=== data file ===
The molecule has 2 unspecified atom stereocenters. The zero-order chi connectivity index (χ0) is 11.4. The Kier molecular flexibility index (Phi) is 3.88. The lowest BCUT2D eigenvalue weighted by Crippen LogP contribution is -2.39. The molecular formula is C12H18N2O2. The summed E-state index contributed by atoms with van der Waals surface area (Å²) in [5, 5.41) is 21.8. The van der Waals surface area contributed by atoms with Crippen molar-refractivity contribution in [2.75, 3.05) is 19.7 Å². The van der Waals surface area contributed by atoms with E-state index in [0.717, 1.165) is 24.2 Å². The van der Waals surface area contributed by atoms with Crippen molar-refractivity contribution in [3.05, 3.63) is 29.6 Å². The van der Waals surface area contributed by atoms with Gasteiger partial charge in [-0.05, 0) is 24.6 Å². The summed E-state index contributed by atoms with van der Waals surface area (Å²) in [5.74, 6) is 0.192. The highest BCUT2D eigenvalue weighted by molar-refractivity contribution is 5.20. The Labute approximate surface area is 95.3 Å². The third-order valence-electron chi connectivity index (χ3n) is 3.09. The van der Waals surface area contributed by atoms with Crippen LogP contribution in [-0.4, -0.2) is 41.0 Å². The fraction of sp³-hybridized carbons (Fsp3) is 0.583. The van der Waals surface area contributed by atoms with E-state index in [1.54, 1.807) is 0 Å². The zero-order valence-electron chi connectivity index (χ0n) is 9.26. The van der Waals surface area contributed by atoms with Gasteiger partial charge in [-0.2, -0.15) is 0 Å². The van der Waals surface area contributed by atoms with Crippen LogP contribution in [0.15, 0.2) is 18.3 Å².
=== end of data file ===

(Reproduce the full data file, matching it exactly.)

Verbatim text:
The molecule has 2 unspecified atom stereocenters. The zero-order chi connectivity index (χ0) is 11.4. The Kier molecular flexibility index (Phi) is 3.88. The lowest BCUT2D eigenvalue weighted by Crippen LogP contribution is -2.39. The molecular formula is C12H18N2O2. The summed E-state index contributed by atoms with van der Waals surface area (Å²) in [5, 5.41) is 21.8. The van der Waals surface area contributed by atoms with Crippen molar-refractivity contribution in [2.75, 3.05) is 19.7 Å². The van der Waals surface area contributed by atoms with E-state index in [0.717, 1.165) is 24.2 Å². The van der Waals surface area contributed by atoms with Crippen molar-refractivity contribution in [3.05, 3.63) is 29.6 Å². The van der Waals surface area contributed by atoms with Gasteiger partial charge in [-0.05, 0) is 24.6 Å². The summed E-state index contributed by atoms with van der Waals surface area (Å²) in [5.74, 6) is 0.192. The highest BCUT2D eigenvalue weighted by molar-refractivity contribution is 5.20. The Labute approximate surface area is 95.3 Å². The third-order valence-electron chi connectivity index (χ3n) is 3.09. The van der Waals surface area contributed by atoms with Crippen LogP contribution in [-0.4, -0.2) is 41.0 Å². The fraction of sp³-hybridized carbons (Fsp3) is 0.583. The van der Waals surface area contributed by atoms with E-state index in [1.54, 1.807) is 0 Å². The zero-order valence-electron chi connectivity index (χ0n) is 9.26. The van der Waals surface area contributed by atoms with Gasteiger partial charge in [-0.2, -0.15) is 0 Å². The van der Waals surface area contributed by atoms with Crippen LogP contribution in [0.15, 0.2) is 18.3 Å².